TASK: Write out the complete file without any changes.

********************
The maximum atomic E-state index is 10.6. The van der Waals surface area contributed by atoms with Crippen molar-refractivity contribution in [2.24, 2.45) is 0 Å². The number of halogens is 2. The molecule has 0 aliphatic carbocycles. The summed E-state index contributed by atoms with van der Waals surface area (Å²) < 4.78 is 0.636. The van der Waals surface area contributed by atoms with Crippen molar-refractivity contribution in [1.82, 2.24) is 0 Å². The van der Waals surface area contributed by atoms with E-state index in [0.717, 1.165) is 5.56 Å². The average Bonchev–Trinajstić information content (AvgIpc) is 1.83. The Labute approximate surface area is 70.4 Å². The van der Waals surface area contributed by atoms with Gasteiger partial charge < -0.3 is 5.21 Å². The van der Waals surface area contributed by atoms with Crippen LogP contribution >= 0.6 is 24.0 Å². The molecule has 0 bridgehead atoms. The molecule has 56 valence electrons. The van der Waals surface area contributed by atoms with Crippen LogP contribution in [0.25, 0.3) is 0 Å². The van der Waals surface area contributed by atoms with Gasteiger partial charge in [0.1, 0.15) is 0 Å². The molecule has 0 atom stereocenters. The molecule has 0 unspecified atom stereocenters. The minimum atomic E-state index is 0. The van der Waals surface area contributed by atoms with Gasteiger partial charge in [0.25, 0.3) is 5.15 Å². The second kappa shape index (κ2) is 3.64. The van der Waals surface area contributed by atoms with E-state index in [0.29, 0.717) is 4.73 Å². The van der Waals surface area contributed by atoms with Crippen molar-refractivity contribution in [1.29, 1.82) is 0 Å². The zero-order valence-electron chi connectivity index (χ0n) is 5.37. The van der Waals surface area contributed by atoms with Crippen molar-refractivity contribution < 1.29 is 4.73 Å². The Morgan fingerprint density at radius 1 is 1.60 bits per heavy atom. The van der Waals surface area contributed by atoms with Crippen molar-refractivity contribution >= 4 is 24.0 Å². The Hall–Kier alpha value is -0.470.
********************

The maximum atomic E-state index is 10.6. The van der Waals surface area contributed by atoms with Crippen molar-refractivity contribution in [2.24, 2.45) is 0 Å². The number of halogens is 2. The molecule has 0 aliphatic carbocycles. The summed E-state index contributed by atoms with van der Waals surface area (Å²) < 4.78 is 0.636. The van der Waals surface area contributed by atoms with Crippen molar-refractivity contribution in [1.82, 2.24) is 0 Å². The van der Waals surface area contributed by atoms with E-state index in [0.717, 1.165) is 5.56 Å². The average Bonchev–Trinajstić information content (AvgIpc) is 1.83. The Labute approximate surface area is 70.4 Å². The van der Waals surface area contributed by atoms with Gasteiger partial charge < -0.3 is 5.21 Å². The van der Waals surface area contributed by atoms with Crippen LogP contribution >= 0.6 is 24.0 Å². The molecule has 0 bridgehead atoms. The molecule has 56 valence electrons. The van der Waals surface area contributed by atoms with Crippen LogP contribution in [0.25, 0.3) is 0 Å². The van der Waals surface area contributed by atoms with Gasteiger partial charge in [0.1, 0.15) is 0 Å². The molecule has 0 atom stereocenters. The molecule has 0 unspecified atom stereocenters. The minimum atomic E-state index is 0. The van der Waals surface area contributed by atoms with Gasteiger partial charge in [0.25, 0.3) is 5.15 Å². The second kappa shape index (κ2) is 3.64. The van der Waals surface area contributed by atoms with E-state index in [0.29, 0.717) is 4.73 Å². The van der Waals surface area contributed by atoms with Crippen molar-refractivity contribution in [1.29, 1.82) is 0 Å². The zero-order valence-electron chi connectivity index (χ0n) is 5.37. The van der Waals surface area contributed by atoms with Crippen molar-refractivity contribution < 1.29 is 4.73 Å². The Morgan fingerprint density at radius 1 is 1.60 bits per heavy atom. The van der Waals surface area contributed by atoms with Crippen molar-refractivity contribution >= 4 is 24.0 Å². The Hall–Kier alpha value is -0.470.